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Report highlights Amazon's rich diversity

By Matthew Knight for CNN
  • New report highlights the amazing biodiversity of the Amazon rainforest
  • Scientists have discovered over 1,200 new species over the past decade
  • New species of bald parrots, poisonous frogs, anacondas, river dolphins and spiders found

London, England (CNN) -- More than 1,200 new species of plants and animals have been discovered in the Amazon rainforest over the past decade according to a new report.

"Amazon Alive! A Decade of Discoveries 1999-2009," published Tuesday by the World Wildlife Fund (WWF), showcases the extraordinary diversity housed in the world's biggest rainforest which spans eight South American countries.

Six-hundred-and-thirty-seven new species of plant were found during the period, as well as nearly 500 new fish and amphibians, including 24 new poison dart frogs.

A four-meter long anaconda snake -- native to Bolivia and the first of its genus to be identified since 1936 -- was among 55 new reptile species discovered, and a Bolivian river dolphin was one of 39 new species of mammals.

Video: New species in the Amazon
Video: 1,200 new species discovered

A brightly colored bald parrot (Pyrilia aurantiocephala) was one of the highlights of 16 new bird species.

Jim Leape, WWF international director general told CNN: "This is report is really intended to bring home the richness of the Amazon forest and how much is there. The Amazon is the single most important place on Earth for biodiversity -- it holds ten percent of the world's known species."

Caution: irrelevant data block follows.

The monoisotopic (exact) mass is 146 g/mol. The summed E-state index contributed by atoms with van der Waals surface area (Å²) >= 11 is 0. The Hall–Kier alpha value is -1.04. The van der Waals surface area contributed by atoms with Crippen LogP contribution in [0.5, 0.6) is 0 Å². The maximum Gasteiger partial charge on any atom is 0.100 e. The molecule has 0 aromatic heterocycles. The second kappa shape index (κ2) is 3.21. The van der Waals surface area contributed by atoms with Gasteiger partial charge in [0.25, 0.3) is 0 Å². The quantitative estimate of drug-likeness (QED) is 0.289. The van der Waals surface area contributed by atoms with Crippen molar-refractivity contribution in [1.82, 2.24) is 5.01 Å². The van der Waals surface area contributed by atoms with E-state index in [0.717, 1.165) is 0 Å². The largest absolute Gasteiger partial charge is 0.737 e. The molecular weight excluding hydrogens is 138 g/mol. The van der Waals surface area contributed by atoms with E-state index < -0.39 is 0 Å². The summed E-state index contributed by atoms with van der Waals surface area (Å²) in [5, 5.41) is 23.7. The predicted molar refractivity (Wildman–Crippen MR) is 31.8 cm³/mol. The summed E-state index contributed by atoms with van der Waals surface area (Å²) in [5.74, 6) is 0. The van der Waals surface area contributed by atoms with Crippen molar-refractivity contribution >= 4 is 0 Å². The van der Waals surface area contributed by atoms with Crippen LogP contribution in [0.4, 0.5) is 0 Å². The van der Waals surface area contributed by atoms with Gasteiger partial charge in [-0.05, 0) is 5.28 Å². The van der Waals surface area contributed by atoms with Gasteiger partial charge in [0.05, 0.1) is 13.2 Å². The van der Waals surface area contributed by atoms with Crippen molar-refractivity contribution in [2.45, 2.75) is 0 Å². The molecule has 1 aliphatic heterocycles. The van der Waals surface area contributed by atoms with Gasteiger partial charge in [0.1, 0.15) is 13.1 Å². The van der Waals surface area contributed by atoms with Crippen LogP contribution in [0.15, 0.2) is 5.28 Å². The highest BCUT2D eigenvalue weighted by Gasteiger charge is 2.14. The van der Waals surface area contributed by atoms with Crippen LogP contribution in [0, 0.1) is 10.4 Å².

The list of new discoveries amounts to more than the combined total of new species found in Borneo, the Congo Basin and the Eastern Himalayas during the same time period, the report says.

Nearly one fifth of the Amazon rainforest has been cut down in the past 50 years, Leape says. This is largely due to increased global demand for soya, beef and, more recently, biofuels.

"All of us in the choices we make everyday in our supermarkets are actually part of this picture," Leape said.

"On a more basic level, this is a place that stores perhaps more than 100 billion tons of carbon and it absorbs a lot of the carbon we put into the air. So it's hugely important to the future of the world's climate."

Governments from around the world are currently meeting at the United Nations biodiversity summit in Nagoya, Japan with the aim of setting new targets to stem eco-system loss.

U.N. summit sends S.O.S. on biodiversity

The talks are an important opportunity to "galvanize global action to save nature," Leape says.

"I think what you have in front of 193 countries is a plan for the next ten years that, if acted upon, would really make a difference."